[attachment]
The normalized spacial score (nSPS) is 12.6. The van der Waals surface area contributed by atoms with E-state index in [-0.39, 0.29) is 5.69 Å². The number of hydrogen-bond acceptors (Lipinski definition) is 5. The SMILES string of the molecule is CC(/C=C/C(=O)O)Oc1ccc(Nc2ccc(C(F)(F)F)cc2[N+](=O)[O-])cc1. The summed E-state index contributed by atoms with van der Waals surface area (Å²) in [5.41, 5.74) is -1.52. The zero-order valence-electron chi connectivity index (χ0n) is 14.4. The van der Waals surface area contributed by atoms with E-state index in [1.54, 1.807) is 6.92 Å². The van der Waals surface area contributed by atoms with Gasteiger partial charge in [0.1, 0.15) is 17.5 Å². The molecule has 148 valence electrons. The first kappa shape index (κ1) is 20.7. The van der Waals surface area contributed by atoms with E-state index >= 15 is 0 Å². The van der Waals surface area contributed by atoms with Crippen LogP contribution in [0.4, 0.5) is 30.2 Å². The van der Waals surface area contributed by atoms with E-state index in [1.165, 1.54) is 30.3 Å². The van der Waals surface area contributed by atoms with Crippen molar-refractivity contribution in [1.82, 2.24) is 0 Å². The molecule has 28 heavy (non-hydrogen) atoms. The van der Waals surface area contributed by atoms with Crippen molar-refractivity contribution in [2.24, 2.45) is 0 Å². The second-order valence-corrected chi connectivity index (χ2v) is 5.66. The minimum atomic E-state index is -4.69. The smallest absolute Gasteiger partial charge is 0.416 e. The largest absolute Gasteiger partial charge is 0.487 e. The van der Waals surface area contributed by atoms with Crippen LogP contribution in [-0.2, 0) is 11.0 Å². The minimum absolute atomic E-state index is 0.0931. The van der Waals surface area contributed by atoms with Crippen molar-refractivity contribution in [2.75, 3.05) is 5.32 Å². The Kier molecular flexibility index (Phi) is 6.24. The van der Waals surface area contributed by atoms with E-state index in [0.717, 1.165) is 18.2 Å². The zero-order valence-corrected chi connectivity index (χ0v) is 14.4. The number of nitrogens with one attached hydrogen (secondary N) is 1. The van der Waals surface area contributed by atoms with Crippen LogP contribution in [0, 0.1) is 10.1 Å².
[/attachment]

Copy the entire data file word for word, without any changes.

The normalized spacial score (nSPS) is 12.6. The van der Waals surface area contributed by atoms with E-state index in [-0.39, 0.29) is 5.69 Å². The number of hydrogen-bond acceptors (Lipinski definition) is 5. The SMILES string of the molecule is CC(/C=C/C(=O)O)Oc1ccc(Nc2ccc(C(F)(F)F)cc2[N+](=O)[O-])cc1. The summed E-state index contributed by atoms with van der Waals surface area (Å²) in [5.41, 5.74) is -1.52. The zero-order valence-electron chi connectivity index (χ0n) is 14.4. The van der Waals surface area contributed by atoms with E-state index in [1.54, 1.807) is 6.92 Å². The van der Waals surface area contributed by atoms with Gasteiger partial charge in [0.1, 0.15) is 17.5 Å². The molecule has 148 valence electrons. The first kappa shape index (κ1) is 20.7. The van der Waals surface area contributed by atoms with E-state index >= 15 is 0 Å². The van der Waals surface area contributed by atoms with Crippen LogP contribution in [0.4, 0.5) is 30.2 Å². The van der Waals surface area contributed by atoms with E-state index in [1.165, 1.54) is 30.3 Å². The van der Waals surface area contributed by atoms with Crippen molar-refractivity contribution in [1.82, 2.24) is 0 Å². The molecule has 28 heavy (non-hydrogen) atoms. The van der Waals surface area contributed by atoms with Crippen molar-refractivity contribution in [2.24, 2.45) is 0 Å². The second-order valence-corrected chi connectivity index (χ2v) is 5.66. The minimum atomic E-state index is -4.69. The smallest absolute Gasteiger partial charge is 0.416 e. The largest absolute Gasteiger partial charge is 0.487 e. The van der Waals surface area contributed by atoms with Crippen LogP contribution in [-0.2, 0) is 11.0 Å². The minimum absolute atomic E-state index is 0.0931. The van der Waals surface area contributed by atoms with Crippen molar-refractivity contribution in [2.75, 3.05) is 5.32 Å². The Kier molecular flexibility index (Phi) is 6.24. The van der Waals surface area contributed by atoms with E-state index in [0.717, 1.165) is 18.2 Å². The zero-order valence-corrected chi connectivity index (χ0v) is 14.4. The number of nitrogens with one attached hydrogen (secondary N) is 1. The van der Waals surface area contributed by atoms with Crippen LogP contribution in [0, 0.1) is 10.1 Å².